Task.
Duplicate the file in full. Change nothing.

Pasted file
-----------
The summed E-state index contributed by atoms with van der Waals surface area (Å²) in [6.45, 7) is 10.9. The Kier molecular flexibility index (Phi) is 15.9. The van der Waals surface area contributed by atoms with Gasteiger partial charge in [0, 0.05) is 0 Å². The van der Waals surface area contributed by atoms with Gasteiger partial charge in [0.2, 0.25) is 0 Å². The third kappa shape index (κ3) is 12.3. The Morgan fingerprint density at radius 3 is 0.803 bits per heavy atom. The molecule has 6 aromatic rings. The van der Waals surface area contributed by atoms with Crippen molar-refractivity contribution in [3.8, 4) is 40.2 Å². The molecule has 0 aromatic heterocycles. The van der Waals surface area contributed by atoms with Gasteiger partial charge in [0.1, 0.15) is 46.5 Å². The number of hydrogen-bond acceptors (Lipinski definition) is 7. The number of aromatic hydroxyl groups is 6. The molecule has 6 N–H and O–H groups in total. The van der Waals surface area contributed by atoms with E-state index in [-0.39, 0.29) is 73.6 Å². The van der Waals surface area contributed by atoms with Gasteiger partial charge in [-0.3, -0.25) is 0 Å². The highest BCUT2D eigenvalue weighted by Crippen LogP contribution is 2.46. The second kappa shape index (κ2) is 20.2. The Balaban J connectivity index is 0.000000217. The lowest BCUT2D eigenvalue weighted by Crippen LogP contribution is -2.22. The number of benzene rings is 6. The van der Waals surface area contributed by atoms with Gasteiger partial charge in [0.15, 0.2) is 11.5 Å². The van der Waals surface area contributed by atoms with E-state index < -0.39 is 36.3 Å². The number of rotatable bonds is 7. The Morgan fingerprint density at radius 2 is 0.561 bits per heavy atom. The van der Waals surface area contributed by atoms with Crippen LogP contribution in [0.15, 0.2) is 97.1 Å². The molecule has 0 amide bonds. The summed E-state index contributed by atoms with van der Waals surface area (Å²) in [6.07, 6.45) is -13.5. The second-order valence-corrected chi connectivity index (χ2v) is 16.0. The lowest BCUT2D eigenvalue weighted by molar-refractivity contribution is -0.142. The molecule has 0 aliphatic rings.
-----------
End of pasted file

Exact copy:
The summed E-state index contributed by atoms with van der Waals surface area (Å²) in [6.45, 7) is 10.9. The Kier molecular flexibility index (Phi) is 15.9. The van der Waals surface area contributed by atoms with Gasteiger partial charge in [0, 0.05) is 0 Å². The van der Waals surface area contributed by atoms with Gasteiger partial charge in [0.2, 0.25) is 0 Å². The third kappa shape index (κ3) is 12.3. The Morgan fingerprint density at radius 3 is 0.803 bits per heavy atom. The molecule has 6 aromatic rings. The van der Waals surface area contributed by atoms with Crippen molar-refractivity contribution in [3.8, 4) is 40.2 Å². The molecule has 0 aromatic heterocycles. The van der Waals surface area contributed by atoms with Gasteiger partial charge in [0.1, 0.15) is 46.5 Å². The number of hydrogen-bond acceptors (Lipinski definition) is 7. The number of aromatic hydroxyl groups is 6. The molecule has 6 N–H and O–H groups in total. The van der Waals surface area contributed by atoms with E-state index in [-0.39, 0.29) is 73.6 Å². The van der Waals surface area contributed by atoms with Gasteiger partial charge in [-0.3, -0.25) is 0 Å². The highest BCUT2D eigenvalue weighted by Crippen LogP contribution is 2.46. The second kappa shape index (κ2) is 20.2. The Balaban J connectivity index is 0.000000217. The lowest BCUT2D eigenvalue weighted by Crippen LogP contribution is -2.22. The number of benzene rings is 6. The van der Waals surface area contributed by atoms with Gasteiger partial charge in [0.15, 0.2) is 11.5 Å². The van der Waals surface area contributed by atoms with E-state index < -0.39 is 36.3 Å². The number of rotatable bonds is 7. The Morgan fingerprint density at radius 2 is 0.561 bits per heavy atom. The van der Waals surface area contributed by atoms with Crippen LogP contribution in [0.15, 0.2) is 97.1 Å². The molecule has 0 amide bonds. The summed E-state index contributed by atoms with van der Waals surface area (Å²) in [6.07, 6.45) is -13.5. The second-order valence-corrected chi connectivity index (χ2v) is 16.0. The lowest BCUT2D eigenvalue weighted by molar-refractivity contribution is -0.142. The molecule has 0 aliphatic rings.